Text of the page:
During federal habeas proceedings, petitioner legally changed his name to Malik Allah-U-Akbar. For purposes of clarity and continuity, we continue to refer to petitioner by his former name.
* IQ is real and isn't just a sexist or racist construct (and neither are standardized tests). It isn't the only thing about a person that matters or influences their success in life, but one thing that it is particularly closely aligned with is ability to succeed in conventional academic studies.
* Individual differences in IQ among people are heavily influenced by genetics outside conditions of serious environmental deprivation, which prevent people from reaching their genetic potential, and conditions of extreme environmental favorability which can foster academic ability and realized IQ development that someone with a given level of genetic endowment otherwise wouldn't be able to reach.
The level of environmental deprivation necessary to seriously damp IQ corresponds to a level a little bit in excess of the poverty, or worse - maybe 20% of the U.S. population. For example, when I evaluated data about school in Denver when my kids were starting to reach various school choice threshold ages, I noticed that even students who were identified as gifted and talented in elementary school in the Denver Public Schools, who attended West High School, the "worst" regular high school in the district at the time, were not certain to even graduate from high school and were very unlikely to go to college without needing remedial work before taking regular classes.
The level of environmental favorability that can allow someone to exceed "par for the course" performance is even smaller, perhaps 5% of the U.S. population are in those circumstances, and those extremely favorable circumstances are predominantly present in families that are very affluent and where at least one parent has very high IQ.
In the other 75% or so of the U.S. population that has reasonably livable and consistent day to day circumstances and attends schools that are within the normal range, individual differences in IQ are predominantly driven by genetics, which is to say that parental IQ is a powerful predictor of child IQ, with much of the rest of the variation driven by random variation in which genes a child inherits from the child's parents.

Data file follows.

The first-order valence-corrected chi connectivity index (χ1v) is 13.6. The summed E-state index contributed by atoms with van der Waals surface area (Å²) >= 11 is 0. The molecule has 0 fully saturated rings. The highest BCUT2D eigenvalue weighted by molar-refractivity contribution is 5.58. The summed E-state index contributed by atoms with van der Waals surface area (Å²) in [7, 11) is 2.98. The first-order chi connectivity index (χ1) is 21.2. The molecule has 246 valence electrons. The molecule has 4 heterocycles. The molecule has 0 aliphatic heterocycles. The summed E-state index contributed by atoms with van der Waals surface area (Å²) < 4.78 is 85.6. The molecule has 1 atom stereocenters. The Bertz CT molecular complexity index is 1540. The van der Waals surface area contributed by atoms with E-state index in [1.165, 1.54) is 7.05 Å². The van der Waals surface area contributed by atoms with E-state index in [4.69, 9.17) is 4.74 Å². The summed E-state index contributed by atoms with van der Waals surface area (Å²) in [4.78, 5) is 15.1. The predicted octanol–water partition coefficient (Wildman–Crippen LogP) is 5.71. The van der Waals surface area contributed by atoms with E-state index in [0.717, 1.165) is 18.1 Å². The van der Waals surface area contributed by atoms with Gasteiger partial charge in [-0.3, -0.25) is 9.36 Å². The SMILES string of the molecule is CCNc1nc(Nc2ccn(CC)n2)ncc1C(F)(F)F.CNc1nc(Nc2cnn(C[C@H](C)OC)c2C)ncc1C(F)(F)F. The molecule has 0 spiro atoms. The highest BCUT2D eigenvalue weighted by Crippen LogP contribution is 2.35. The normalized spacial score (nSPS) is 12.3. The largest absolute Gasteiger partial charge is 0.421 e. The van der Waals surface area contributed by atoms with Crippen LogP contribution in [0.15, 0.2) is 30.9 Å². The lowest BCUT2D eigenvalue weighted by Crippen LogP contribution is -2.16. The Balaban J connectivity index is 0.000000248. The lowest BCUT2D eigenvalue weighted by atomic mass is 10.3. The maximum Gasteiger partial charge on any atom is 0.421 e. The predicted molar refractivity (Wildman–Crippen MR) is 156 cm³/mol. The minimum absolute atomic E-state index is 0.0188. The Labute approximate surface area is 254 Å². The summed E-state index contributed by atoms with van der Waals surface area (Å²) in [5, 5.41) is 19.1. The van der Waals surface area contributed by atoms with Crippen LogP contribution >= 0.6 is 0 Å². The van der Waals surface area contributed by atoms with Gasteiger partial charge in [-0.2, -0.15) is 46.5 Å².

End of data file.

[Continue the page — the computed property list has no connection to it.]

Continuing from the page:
Since IQ is a significant factor in socio-economic success, and since extreme environmental favorability is predominantly found in affluent families with intelligent parents anyway, IQ and academic performance are quite strongly correlated with socio-economic status. No amount of education funding will change that disparity which is already strong visible in the correlation of socio-economic status and academic performance of students by 3rd grade if not earlier.
There are some indications that most critical time period of environmental deprivation that can cause a child to not reach their genetic potential of IQ is in utero and prior to about age six, although this evidence isn't unequivocal.
Differences in IQ between a group of people and their descendants, between different ethnic groups, and between different countries, however, are mostly driven not by genetic endowments (although that is a factor, for example, in the case of descendants of immigrants who were pre-selected for high IQ) but by environmental factors. The most striking recent and well documented example of this is the link between lead exposure and IQ.
* Ameliorating the environmental deprivations that prevent people from attaining their genetic potential IQ is an extremely fruitful place to invest public spending.
* The main factors that distinguish between people who graduate from high school and those who don't are anti-social behavior (especially in boys), pregnancy before graduating, and disruption in your personal life (e.g. homelessness). Notably, more than three-quarters of Colorado prison inmates are high school dropouts.
For example, most males who pass the GED exam, rather than graduating from high school, do so because their anti-social behavior caused them to be suspended or expelled from school and to be incarcerated for anti-social behavior, and earn their GED while or shortly after being incarcerated. Yet, a passing score on the GED requires greater IQ than the IQ of the average high school graduate.
A GED is far inferior to a high school diploma as a credential for use by employers, educational institutions, and military recruiters because it is so strongly correlated with a history of anti-social behavior, even though not all people take the GED for that reason.
Still, the factors that drive people to drop out of high school aren't entirely uncorrelated to academic ability, because anti-social behavior and pregnancy before graduating are often driven in part by students not getting much out of their studies because they have fairly low IQs. Low IQ is definitely strongly correlated with anti-social behavior, a factor also illustrated by the correlation between criminal offenses and lead exposure through the mediating variable of decreased IQ when one is exposed to lead.